Moisture is one of the leading causes of structural damage in homes. When looking at a property, it’s important to note that all landscape, walkways, patios and driveways should slope away from the house to create appropriate “runoff.” When properties don’t have proper runoff, water can begin to pool in low areas near the house. Standing water, especially when adjacent to a building, can begin to seep into the foundation and wood siding of the home if not properly drained.
Be sure to inspect the fascia and lower parts of the siding for wood rot. Additionally, look for darker spots, moss or algae on the roof. This is a sign that there is excessive moisture present.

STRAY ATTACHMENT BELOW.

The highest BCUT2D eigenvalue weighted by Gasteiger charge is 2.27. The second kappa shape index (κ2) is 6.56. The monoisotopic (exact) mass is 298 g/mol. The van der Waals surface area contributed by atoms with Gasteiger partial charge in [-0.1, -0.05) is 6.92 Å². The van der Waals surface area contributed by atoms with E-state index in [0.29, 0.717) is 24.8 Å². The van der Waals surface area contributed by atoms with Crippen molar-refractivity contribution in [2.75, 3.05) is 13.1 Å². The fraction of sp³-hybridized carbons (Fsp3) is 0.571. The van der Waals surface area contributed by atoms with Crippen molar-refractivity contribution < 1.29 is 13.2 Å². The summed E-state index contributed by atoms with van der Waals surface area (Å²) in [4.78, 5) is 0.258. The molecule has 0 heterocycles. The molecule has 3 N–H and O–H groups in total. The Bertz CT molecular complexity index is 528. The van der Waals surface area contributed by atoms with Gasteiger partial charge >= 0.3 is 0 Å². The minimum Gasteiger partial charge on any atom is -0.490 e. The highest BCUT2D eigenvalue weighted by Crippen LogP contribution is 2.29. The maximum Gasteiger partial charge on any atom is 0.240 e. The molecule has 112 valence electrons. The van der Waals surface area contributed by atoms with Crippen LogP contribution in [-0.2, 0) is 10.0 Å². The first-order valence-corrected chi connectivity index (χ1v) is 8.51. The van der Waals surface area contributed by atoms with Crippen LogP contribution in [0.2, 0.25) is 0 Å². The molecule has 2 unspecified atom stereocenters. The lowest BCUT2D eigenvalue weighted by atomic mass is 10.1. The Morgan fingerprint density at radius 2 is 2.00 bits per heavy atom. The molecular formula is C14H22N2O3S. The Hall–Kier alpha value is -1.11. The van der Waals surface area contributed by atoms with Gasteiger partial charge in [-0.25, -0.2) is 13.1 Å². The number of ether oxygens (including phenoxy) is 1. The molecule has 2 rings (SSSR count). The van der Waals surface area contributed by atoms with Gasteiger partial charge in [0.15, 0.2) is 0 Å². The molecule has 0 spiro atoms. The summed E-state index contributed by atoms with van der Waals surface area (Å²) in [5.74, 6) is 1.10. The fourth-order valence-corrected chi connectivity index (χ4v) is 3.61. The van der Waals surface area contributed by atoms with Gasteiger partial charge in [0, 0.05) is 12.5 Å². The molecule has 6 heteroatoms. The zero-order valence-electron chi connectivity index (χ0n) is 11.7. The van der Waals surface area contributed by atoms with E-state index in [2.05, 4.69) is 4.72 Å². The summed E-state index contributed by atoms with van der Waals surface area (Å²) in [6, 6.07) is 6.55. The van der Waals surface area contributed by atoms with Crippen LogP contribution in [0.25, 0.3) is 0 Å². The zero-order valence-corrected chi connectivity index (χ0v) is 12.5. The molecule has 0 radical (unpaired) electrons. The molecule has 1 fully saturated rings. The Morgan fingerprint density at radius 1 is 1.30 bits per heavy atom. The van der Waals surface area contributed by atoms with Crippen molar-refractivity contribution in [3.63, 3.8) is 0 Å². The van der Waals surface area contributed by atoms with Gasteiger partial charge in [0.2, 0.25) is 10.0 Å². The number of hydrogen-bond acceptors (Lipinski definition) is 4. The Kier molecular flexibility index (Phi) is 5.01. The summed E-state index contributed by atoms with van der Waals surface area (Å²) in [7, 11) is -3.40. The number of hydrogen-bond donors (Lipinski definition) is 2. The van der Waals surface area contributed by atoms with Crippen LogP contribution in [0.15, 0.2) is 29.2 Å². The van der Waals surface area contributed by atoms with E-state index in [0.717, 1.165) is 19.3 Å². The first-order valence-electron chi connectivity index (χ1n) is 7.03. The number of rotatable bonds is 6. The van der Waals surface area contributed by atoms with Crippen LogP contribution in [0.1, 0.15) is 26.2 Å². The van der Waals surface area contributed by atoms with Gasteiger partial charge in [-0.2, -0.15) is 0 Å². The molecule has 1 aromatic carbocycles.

Microbial growth, often seen on drywall or plaster, is also a result of higher levels of moisture which can suggest that the home may have experienced problematic structural damage at some point in the past.
3. Electrical Panels
While there are many quality electrical panel manufacturers in the US, three major brands (Federal Pacific, Zinsco and Sylvania) have produced electrical distribution equipment over the years that have caused serious damage to homes. Specifically, some Federal Pacific panels have been known to start fires, while some Zinsco and Sylvania panels have created hazardous situations, such as breakers that don’t trip when needed and fragile bus bars.
It’s usually necessary to remove the “dead front” (or cover) of the electrical panel to determine what manufacturer created the components, but the dead front should never be removed by anyone other than a qualified electrician or experienced professional (such as your home inspector), because the live elements inside present a potentially-lethal shock hazard.